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Sunday, March 20, 2011

Medical Reports Part 1

So, you've been sent to an OWCP-directed medical examination and you've received your report which is less than favorable. What should you do?

In this lesson, we're going to learn what to look for to rebut your OWCP-directed medical report. This can be a second opinion examination, Independent Medical Evaluation, (IME) or even a Functional Capacity Evaluation (see the post Functional Capacity Evaluation Reports for more information on FCE's).

So, what ARE you looking for? You're looking for contradictions, inconsistencies and errors.

First and foremost, read the report over and over. When you think you've read it enough, read it again and again after that. Why? because by reading the report over and over, it becomes familiar and contradictions and inconsistencies will be more obvious to you.

After you've read your report, read your Statement of Accepted Facts, (SOAF), is the information contained in your SOAF accurate? Are the dates, claim numbers, accepted injuries, mechanism of injury, etc...correct? Does the SOAF have a current date or is it an old SOAF the CE has recycled? If the SOAF is older, have any changes occurred that are not contained within the SOAF, such as a current MRI or other diagnostic test? At the very least, your CE should have re-dated the SOAF with a current date. Otherwise, you could argue the SOAF is outdated.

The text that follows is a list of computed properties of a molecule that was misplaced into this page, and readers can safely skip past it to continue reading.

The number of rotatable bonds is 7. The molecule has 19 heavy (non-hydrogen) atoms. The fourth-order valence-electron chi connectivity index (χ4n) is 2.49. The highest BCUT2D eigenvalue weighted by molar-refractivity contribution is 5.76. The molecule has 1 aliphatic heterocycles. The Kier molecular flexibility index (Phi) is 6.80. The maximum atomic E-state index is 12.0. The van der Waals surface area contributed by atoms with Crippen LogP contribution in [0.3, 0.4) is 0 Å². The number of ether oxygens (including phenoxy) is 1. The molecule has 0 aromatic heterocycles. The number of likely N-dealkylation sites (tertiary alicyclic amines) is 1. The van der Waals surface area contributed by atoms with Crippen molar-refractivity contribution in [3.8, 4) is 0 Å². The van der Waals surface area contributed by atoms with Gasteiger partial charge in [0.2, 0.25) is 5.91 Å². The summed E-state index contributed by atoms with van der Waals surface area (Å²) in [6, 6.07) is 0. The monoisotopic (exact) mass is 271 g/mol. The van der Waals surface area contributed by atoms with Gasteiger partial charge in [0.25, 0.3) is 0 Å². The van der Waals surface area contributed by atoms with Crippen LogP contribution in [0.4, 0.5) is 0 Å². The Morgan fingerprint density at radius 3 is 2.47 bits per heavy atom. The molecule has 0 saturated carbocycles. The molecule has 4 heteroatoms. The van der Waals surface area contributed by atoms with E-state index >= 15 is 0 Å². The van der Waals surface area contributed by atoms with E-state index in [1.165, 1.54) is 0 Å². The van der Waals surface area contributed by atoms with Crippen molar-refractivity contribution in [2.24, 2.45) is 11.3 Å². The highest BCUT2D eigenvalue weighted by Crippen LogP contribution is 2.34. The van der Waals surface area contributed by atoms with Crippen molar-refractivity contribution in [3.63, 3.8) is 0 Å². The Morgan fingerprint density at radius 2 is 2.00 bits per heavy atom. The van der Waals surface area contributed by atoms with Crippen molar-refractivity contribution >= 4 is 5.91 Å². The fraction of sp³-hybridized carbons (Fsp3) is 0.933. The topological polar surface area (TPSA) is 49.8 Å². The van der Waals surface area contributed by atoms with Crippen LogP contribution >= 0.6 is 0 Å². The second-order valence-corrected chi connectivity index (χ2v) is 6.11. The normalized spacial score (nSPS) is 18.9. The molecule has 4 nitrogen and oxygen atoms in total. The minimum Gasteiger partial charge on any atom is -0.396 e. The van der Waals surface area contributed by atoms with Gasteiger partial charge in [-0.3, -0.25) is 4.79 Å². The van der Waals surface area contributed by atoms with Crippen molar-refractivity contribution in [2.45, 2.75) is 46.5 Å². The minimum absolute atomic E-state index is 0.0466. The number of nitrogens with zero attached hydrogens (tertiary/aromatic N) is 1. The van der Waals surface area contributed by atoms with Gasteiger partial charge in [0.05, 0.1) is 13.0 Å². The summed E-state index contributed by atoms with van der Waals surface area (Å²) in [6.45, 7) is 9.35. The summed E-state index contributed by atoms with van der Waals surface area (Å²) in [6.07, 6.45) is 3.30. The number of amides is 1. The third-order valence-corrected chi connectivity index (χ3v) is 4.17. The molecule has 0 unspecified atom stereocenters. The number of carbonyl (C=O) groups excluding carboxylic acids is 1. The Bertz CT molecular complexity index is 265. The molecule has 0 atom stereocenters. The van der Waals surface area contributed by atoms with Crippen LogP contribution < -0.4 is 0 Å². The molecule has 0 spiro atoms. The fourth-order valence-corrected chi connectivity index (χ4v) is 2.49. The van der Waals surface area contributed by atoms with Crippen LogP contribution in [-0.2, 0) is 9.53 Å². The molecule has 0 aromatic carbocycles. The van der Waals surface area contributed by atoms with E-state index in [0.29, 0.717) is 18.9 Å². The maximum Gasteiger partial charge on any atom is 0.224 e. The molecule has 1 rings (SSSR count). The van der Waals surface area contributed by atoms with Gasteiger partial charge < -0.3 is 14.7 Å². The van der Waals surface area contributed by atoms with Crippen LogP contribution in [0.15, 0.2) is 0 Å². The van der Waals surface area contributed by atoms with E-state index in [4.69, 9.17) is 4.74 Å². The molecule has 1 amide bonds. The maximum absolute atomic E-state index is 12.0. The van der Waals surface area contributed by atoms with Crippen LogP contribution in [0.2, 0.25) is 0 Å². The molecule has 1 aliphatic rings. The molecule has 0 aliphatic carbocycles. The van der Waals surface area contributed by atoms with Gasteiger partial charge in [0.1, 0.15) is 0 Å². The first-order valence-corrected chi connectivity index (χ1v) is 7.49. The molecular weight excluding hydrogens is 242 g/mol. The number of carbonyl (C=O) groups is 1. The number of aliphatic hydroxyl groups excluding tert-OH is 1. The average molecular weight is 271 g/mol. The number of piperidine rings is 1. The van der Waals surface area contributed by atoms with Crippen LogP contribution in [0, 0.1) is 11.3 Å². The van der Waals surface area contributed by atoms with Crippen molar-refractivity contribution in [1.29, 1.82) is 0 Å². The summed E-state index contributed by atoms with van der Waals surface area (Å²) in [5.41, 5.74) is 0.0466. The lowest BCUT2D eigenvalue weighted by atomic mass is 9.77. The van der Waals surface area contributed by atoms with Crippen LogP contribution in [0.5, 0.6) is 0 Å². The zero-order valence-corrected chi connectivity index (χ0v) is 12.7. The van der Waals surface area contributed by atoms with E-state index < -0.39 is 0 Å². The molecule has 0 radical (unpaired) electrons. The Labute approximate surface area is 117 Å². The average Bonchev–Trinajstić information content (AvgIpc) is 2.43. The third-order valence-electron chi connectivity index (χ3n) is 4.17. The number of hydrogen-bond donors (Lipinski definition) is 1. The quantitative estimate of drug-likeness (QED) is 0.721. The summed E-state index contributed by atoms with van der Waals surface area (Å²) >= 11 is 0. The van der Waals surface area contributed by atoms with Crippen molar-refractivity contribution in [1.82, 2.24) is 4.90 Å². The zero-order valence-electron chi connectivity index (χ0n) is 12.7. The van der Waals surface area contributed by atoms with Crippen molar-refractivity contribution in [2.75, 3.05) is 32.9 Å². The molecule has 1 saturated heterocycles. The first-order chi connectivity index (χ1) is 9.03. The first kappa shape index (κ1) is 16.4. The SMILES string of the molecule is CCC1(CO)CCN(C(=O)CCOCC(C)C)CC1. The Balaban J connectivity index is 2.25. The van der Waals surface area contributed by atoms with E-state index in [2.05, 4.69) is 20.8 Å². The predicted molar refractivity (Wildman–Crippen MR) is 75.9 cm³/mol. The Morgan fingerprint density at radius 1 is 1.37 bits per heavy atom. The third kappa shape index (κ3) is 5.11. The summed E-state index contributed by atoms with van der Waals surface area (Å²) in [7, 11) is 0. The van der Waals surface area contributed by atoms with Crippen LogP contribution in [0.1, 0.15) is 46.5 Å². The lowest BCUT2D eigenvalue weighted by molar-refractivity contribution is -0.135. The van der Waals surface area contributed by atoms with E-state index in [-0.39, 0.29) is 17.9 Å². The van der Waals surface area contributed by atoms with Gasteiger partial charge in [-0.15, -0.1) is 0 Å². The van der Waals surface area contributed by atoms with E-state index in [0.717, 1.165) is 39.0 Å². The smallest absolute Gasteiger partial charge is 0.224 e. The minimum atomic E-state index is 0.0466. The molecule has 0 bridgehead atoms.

OWCP-directed medical reports MUST be based on factual information. The SOAF is that information. An OWCP physician must use the SOAF as his/her frame of reference, if it's inaccurate it results in a report based on inaccurate information. Any OWCP-directed medical report that is not based on a factual SOAF can be fought. See the "Useful Stuff" page for ECAB decisions regarding inaccurate SOAF's.

Next, read the list of questions provided to the physician. Are the questions the physician answered the same questions OWCP asked?

As you read your report, look for errors. Maybe the report states you saw Dr. Smith, but you actually saw Dr. Jones. Maybe the report states you saw Dr. Smith February 12, 2010 but you actually saw Dr. Smith April 18, 2010. You're looking for factual errors. Maybe the report says you've had no diagnostic tests, but you had an MRI.

When the doctor relays your medical documentation from reports provided to him/her, is it accurate? For instance does the report indicate you had an MRI and the results showed no evidence of abnormalities but the MRI report actually states there are abnormalities? Does the report accurately report your physical limitations? For instance, your physician has you restricted to 4 hours per day with a lifting limitation of 20 pounds but the OWCP report states you're working with no restrictions, or you're working 8 hours per day, or you're able to lift 50 pounds.

Let's take a look at some examples of what you're looking for in your OWCP-directed medical report. In our examples, we're going to use information from actual second opinion and IME reports.

Example #1:
"The medical records reviewed document medical treatment beginning on June 12, 2006 for ongoing problems with the cervical spine with radiating pain into the shoulders. Although a diagnosis has been established of herniated nucleus pulposus cervical spine with cervical radiculpathy, there are no MRI studies available for review to document this."